This was one of the sickest hands I have ever seen on a poker live stream.
In the hand from Hustler Casino Live, popular poker vlogger Mariano flopped a straight flush vs stream regular Andy’s nut flush.
The stakes are $100/$200 with a $200 big blind ante. The stacks are insanely deep with over $300,000 effective between the two.
Obviously this hand is a mega cooler, but that doesn’t mean it’s not worth analyzing.
Let’s dive straight into the action!
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Mariano raises to $500 from UTG with . Charles 3-bets to $2,000 with from the Button. Andy cold-calls from the Big Blind with . Mariano 4-bets to $9,000. Charles calls. Andy calls.
Mariano should be looking to raise with a pretty snug range from the earliest positon. He can profitably play the top 15% of hands with the ante being in play, and KT-suited is definitely good enough. His overall raising range should roughly be 55+, 65s+, A4s+, K9s+, QTs+, KQo, AQo+. His sizing is also good, giving himself good odds to win the pot outright.
Charles’ 3-bet with 87-suited from the Button is definitely on the loose side. It’s okay to do at some frequency, but overall I’d prefer to see him just call. It is a decently strong hand with great playability that, when playing 100bb deep, doesn’t suffer too much from reverse implied odds (due to not being dominated too often in 3-bet pots).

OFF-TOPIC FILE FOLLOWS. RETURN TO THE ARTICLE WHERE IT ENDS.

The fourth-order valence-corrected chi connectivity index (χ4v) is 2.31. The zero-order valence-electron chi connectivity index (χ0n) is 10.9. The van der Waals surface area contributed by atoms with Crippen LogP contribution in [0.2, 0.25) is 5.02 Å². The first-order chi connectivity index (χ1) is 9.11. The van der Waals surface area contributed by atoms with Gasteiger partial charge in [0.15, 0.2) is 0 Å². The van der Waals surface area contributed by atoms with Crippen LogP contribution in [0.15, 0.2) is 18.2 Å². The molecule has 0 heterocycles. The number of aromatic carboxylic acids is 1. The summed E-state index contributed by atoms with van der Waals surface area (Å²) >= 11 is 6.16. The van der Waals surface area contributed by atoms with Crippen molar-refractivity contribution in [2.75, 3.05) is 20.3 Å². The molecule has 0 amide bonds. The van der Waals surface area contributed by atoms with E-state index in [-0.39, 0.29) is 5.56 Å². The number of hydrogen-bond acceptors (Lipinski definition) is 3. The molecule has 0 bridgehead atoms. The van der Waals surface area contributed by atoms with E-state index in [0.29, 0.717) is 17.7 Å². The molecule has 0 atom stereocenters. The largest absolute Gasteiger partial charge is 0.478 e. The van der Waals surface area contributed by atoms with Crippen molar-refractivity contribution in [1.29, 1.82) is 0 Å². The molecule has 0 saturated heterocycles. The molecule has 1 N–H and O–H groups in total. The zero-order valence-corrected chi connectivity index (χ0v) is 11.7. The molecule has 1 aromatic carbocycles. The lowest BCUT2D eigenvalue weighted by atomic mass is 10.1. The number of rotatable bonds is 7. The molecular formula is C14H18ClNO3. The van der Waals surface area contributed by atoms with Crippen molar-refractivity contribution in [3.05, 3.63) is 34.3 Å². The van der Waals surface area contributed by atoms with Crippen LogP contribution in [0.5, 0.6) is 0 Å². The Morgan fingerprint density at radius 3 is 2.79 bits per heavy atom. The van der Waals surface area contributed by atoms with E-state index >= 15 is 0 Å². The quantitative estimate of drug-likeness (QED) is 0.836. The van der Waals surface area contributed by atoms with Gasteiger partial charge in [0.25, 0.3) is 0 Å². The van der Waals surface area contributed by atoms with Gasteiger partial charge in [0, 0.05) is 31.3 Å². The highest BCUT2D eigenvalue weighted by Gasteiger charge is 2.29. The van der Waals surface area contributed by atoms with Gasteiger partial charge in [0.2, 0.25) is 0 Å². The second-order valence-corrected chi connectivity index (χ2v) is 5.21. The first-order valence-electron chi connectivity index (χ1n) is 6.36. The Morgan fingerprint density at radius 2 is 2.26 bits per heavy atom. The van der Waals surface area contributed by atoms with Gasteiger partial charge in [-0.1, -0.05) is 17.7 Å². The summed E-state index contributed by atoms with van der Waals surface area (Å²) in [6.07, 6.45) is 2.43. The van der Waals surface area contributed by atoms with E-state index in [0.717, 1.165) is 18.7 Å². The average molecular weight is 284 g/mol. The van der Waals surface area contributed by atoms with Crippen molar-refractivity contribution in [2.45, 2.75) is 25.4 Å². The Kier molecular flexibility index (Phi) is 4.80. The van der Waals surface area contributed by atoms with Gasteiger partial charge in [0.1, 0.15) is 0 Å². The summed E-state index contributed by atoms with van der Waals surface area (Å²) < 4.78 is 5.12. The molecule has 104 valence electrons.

That being said, given that they are playing extremely deep, the reverse implied odds shoot up greatly. Low suited connectors can get into flush vs flush scenarios for hundreds of big blinds once he increases the pot size. His 3-bet sizing is a bit too big, but nothing crazy. We generally want to 3-bet a bit smaller to put the open-raiser in a tough spot with a lot of his range.
Andy’s cold-call with A4-suited is not the highest expected value (EV) line. Usually, we should only cold 4-bet and never call in these scenarios. This is because when we cold call, we run the risk of facing a re-raise by the original raiser. Plus, we don’t get any fold equity, have poor pot odds, and have to play out of position against the 3-bettor. This is compounded by the fact that they are playing 1500 blinds deep.